A 67-Year Old Murder Case Revisited – Part 3. The Murder Scene – Bullet Holes and Blood
by Roy Beckemeyer
On Sunday, November 27, 1955, Harold and Arline Smith had a mid-afternoon family dinner at her parent’s farm home north of Lebanon, then a late afternoon snack with friends in Trenton, leaving there about 5:25 p.m. Harold’s employer, building contractor Ralph Mueller, called Harold about 7:30 p.m. to tell him they would not be working Monday because of the cold weather moving in. Arline’s mother tried to telephone her about 8:30 that night, but got no answer. She tried again Monday morning, but again got no answer, and thought perhaps the phone lines were down.
On Tuesday morning Rolland Hoolihan delivered a bottle of propane gas to the Smith home on one of his regularly scheduled calls, and noticed holes in the Smith’s picture window. Rabbit season had opened Saturday, and he thought that perhaps a hunter had shot at the house accidentally. That same morning a friend of the Smith’s, Leland Reimann, dropped by but found no one home. He did not see the holes, but when he returned in the afternoon, he noticed them. Alarmed, he phoned Ariline’s parents, and they came and together went in the house and found bloodstains. They called the sheriff’s office.
The scene was soon bustling with law officers, newsmen, and relatives of the couple. Sheriff’s officers and state police found five bullet holes in the house, three in the living room picture window, one in the front storm door, and one in a rear window. Inside, there were blood stains in every room of the house— the living room, bedroom, kitchen, utility room off the kitchen, and the bathroom. There were no bodies, but judging by the stains, it appeared the Smith’s had been dragged out the rear door of the house. Tire tracks were found in the grass outside the bedroom window, apparently made before the ground had frozen Sunday night. Congealed blood was found where it appeared bodies had been loaded into an automobile.
Photos from Belleville Daily Advocate, November 30, 1955, p. 8, unless noted otherwise.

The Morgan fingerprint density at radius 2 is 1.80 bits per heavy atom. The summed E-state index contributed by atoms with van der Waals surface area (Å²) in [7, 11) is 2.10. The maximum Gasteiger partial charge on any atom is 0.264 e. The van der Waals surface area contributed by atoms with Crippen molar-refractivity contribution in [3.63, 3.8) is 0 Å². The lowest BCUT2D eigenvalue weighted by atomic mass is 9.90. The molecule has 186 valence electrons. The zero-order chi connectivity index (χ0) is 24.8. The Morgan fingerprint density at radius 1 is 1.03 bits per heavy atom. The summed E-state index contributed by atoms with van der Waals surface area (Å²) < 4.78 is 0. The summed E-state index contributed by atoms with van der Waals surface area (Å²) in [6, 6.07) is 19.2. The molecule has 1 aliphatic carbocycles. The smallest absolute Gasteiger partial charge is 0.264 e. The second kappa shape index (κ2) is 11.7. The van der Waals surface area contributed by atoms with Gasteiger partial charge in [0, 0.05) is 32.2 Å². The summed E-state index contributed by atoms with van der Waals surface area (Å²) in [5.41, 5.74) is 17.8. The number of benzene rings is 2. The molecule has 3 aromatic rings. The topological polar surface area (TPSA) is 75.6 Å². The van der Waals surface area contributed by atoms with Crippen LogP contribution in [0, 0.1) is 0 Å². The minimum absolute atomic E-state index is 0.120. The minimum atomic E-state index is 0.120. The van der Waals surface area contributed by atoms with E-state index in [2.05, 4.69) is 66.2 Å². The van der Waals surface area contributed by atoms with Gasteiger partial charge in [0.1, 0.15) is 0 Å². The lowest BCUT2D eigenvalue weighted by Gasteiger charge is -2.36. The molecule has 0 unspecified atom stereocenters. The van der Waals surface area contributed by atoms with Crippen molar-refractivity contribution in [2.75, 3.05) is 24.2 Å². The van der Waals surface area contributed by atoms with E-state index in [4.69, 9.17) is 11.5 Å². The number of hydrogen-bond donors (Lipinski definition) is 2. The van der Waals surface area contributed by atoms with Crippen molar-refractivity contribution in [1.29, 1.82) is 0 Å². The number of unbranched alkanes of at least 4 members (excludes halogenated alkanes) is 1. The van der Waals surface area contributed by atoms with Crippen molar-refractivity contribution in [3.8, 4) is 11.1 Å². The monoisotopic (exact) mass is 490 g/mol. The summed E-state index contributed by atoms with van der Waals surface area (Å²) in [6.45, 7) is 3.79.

The investigating officers theorized the couple had been fatally shot through the windows from outside the house and their bodies wrapped in a missing bedspread and white throw rug from the house, taken away in a car.
Arline had been mending a pair of Harold’s coveralls at her sewing machine in from of a kitchen window when she was slain, presumably shortly after 8:00 p.m. Sunday night. The sewing machine was still turned on and Mrs. Smith’s partial denture was lying on the machine.
It appeared that Harold had been fatally wounded when he opened the front storm door. There were powder burns on the door frame, indicating the shot was fired at close range.
There were no signs of struggle in the house, but it appeared that both Harold and Arline ran through the house after being shot, leaving trails of blood as they frantically tried to escape the gunshots coming through the windows.
Police and state troopers worked the case all night and continued Wednesday. The community at large was shocked and frightened by the suddenness, senselessness, and brutality of the attack. There was no indication of a robbery; the Smith’s were not well-to-do, but some money, jewelry, and other valuables were found undisturbed in the house.
Photo from St. Louis Post Dispatch, November 30, 1955, p. 1.
Roy Beckemeyer, December 14, 2022.
(To be continued)